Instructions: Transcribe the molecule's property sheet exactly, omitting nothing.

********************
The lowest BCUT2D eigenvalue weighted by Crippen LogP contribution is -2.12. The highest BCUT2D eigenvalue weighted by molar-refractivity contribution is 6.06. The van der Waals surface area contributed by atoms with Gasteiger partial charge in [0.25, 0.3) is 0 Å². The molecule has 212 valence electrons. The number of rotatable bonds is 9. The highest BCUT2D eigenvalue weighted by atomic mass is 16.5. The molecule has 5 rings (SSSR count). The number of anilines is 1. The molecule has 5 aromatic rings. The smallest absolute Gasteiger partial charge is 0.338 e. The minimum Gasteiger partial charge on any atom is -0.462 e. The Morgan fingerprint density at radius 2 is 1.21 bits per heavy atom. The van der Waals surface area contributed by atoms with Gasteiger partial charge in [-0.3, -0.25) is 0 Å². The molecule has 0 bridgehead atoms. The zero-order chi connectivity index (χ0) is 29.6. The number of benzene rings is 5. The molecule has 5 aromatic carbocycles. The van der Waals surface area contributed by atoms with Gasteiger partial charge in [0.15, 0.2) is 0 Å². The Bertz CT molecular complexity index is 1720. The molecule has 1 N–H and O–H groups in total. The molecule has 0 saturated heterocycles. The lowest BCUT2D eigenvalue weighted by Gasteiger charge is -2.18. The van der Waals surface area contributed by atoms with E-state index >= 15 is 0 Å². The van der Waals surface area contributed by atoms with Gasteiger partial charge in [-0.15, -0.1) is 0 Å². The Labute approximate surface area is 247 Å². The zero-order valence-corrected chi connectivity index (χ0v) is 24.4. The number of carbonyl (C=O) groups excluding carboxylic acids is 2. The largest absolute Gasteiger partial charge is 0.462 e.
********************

The lowest BCUT2D eigenvalue weighted by Crippen LogP contribution is -2.12. The highest BCUT2D eigenvalue weighted by molar-refractivity contribution is 6.06. The van der Waals surface area contributed by atoms with Gasteiger partial charge in [0.25, 0.3) is 0 Å². The molecule has 212 valence electrons. The number of rotatable bonds is 9. The highest BCUT2D eigenvalue weighted by atomic mass is 16.5. The molecule has 5 rings (SSSR count). The number of anilines is 1. The molecule has 5 aromatic rings. The smallest absolute Gasteiger partial charge is 0.338 e. The minimum Gasteiger partial charge on any atom is -0.462 e. The Morgan fingerprint density at radius 2 is 1.21 bits per heavy atom. The van der Waals surface area contributed by atoms with Gasteiger partial charge in [-0.3, -0.25) is 0 Å². The molecule has 0 bridgehead atoms. The zero-order chi connectivity index (χ0) is 29.6. The number of benzene rings is 5. The molecule has 5 aromatic carbocycles. The van der Waals surface area contributed by atoms with Gasteiger partial charge in [0.15, 0.2) is 0 Å². The Bertz CT molecular complexity index is 1720. The molecule has 1 N–H and O–H groups in total. The molecule has 0 saturated heterocycles. The lowest BCUT2D eigenvalue weighted by Gasteiger charge is -2.18. The van der Waals surface area contributed by atoms with E-state index >= 15 is 0 Å². The van der Waals surface area contributed by atoms with Gasteiger partial charge in [-0.15, -0.1) is 0 Å². The Labute approximate surface area is 247 Å². The zero-order valence-corrected chi connectivity index (χ0v) is 24.4. The number of carbonyl (C=O) groups excluding carboxylic acids is 2. The largest absolute Gasteiger partial charge is 0.462 e.